Do Glaciers Listen?: Local Knowledge, Colonial Encounters, and Social Imagination (Canadian Studies Series)

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9780774811873: Do Glaciers Listen?: Local Knowledge, Colonial Encounters, and Social Imagination (Canadian Studies Series)

The glaciers creep

Like snakes that watch their prey, from their far fountains,

Slow rolling on.

– Percy Shelley, “Mont Blanc,” 1816

Glaciers in America’s far northwest figure prominently in indigenous oral traditions, early travelers’ journals, and the work of geophysical scientists. By following such stories across three centuries, this book explores local knowledge, colonial encounters, and environmental change.

Do Glaciers Listen? examines conflicting depictions of glaciers to show how natural and social histories are entangled. During late stages of the Little Ice Age, significant geophysical changes coincided with dramatic social upheaval in the Saint Elias Mountains. European visitors brought conceptions of Nature as sublime, as spiritual, or as a resource for human progress. They saw glaciers as inanimate, subject to empirical investigation and measurement. Aboriginal responses were strikingly different. From their perspectives, glaciers were sentient, animate, and quick to respond to human behaviour. In each case, experiences and ideas surrounding glaciers were incorporated into interpretations of social relations.

Focusing on these contrasting views, Julie Cruikshank demonstrates how local knowledge is produced, rather than “discovered,” through such encounters, and how oral histories conjoin social and biophysical processes. She traces how divergent views continue to weave through contemporary debates about protected areas, parks and the new World Heritage site that encompasses the area where Alaska, British Columbia, and the Yukon Territory now meet. Students and scholars of Native studies and anthropology as well as readers interested in northern studies and colonial encounters will find Do Glaciers Listen? a fascinating read and a rich addition to circumpolar literature.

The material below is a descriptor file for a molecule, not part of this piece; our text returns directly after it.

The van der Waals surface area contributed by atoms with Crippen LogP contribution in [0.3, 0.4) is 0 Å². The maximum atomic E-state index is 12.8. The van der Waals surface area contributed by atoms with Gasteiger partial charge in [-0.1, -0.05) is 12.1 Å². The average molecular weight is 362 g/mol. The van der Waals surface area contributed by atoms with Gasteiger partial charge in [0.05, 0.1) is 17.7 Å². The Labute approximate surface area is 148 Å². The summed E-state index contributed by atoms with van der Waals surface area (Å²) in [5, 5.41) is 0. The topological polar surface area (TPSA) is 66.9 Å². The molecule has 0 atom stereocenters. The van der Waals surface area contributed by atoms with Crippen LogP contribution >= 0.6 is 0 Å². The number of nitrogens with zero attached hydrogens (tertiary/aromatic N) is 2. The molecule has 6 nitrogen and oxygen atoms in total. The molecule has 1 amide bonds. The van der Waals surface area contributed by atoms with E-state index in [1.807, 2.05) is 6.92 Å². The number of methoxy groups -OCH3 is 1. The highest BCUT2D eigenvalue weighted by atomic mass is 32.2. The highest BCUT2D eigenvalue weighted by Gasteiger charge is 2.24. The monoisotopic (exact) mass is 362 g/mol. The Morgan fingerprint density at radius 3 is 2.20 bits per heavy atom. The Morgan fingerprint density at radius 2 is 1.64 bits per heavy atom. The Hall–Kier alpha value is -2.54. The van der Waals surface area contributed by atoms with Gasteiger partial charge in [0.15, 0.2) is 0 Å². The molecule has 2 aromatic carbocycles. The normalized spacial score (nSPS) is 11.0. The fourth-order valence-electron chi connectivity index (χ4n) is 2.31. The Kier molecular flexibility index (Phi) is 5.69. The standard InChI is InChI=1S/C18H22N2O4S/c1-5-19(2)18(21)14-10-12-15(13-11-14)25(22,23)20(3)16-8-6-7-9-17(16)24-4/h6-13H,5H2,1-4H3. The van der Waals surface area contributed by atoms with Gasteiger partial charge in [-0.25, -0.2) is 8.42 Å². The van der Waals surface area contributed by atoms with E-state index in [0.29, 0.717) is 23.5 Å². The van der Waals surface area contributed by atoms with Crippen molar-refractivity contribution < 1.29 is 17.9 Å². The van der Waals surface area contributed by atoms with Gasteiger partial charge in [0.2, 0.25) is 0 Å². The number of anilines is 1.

Winner of the Victor Turner Prize for Ethnographic Writing, 2006

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About the Author :

Julie Cruikshank is professor emerita in the Department of Anthropology and Sociology at the University of British Columbia. She is the author of Life Lived Like a Story (winner of the 1992 MacDonald Prize); Reading Voices; and The Social Life of Stories.

Review :

"In part a work of environmental history juxtaposing orally transmitted tribal memories and knowledge with modern scientific perceptions of climate change and landscape transformation, Cruikshank's text makes a strong case for the privileging of orally constituted local knowledge in present-day management decisions."―ISLE: Interdisciplinary Studies in Literature and Environment

"Reading this book was as exhilarating as taking a raft trip down the Alsek River...Although this book will particularly delight those familiar with cultures of Alaska and the Yukon, it holds much interest for a broader audience."―American Anthropologist

"Julie Cruikshank's book on the connections between glaciers and human history and imagination could not be more timely... Reading Do Glaciers Listen? is a thrilling and sobering experience. Cruikshank combines splendid scholarship and majestic descriptions in a cross-disciplinary tour-de-force. Readers will come away with a new appreciation of the meaning of glaciers."―Journal of Folklore Research

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Description du livre University of British Columbia Press, Canada, 2010. Paperback. État : New. Language: English . Brand New Book. Do Glaciers Listen? explores the conflicting depictions of glaciers to show how natural and cultural histories are objectively entangled in the Mount Saint Elias ranges. This rugged area, where Alaska, British Columbia, and the Yukon Territory now meet, underwent significant geophysical change in the late eighteenth and nineteenth centuries, which coincided with dramatic social upheaval resulting from European exploration and increased travel and trade among Aboriginal peoples. European visitors brought with them varying conceptions of nature as sublime, as spiritual, or as a resource for human progress. They saw glaciers as inanimate, subject to empirical investigation and measurement. Aboriginal oral histories, conversely, described glaciers as sentient, animate, and quick to respond to human behaviour. In each case, however, the experiences and ideas surrounding glaciers were incorporated into interpretations of social relations.Focusing on these contrasting views during the late stages of the Little Ice Age (1550-1900), Cruikshank demonstrates how local knowledge is produced, rather than discovered, through colonial encounters, and how it often conjoins social and biophysical processes. She then traces how the divergent views weave through contemporary debates about cultural meanings as well as current discussions about protected areas, parks, and the new World Heritage site. Readers interested in anthropology and Native and northern studies will find this a fascinating read and a rich addition to circumpolar literature. N° de réf. du libraire AAJ9780774811873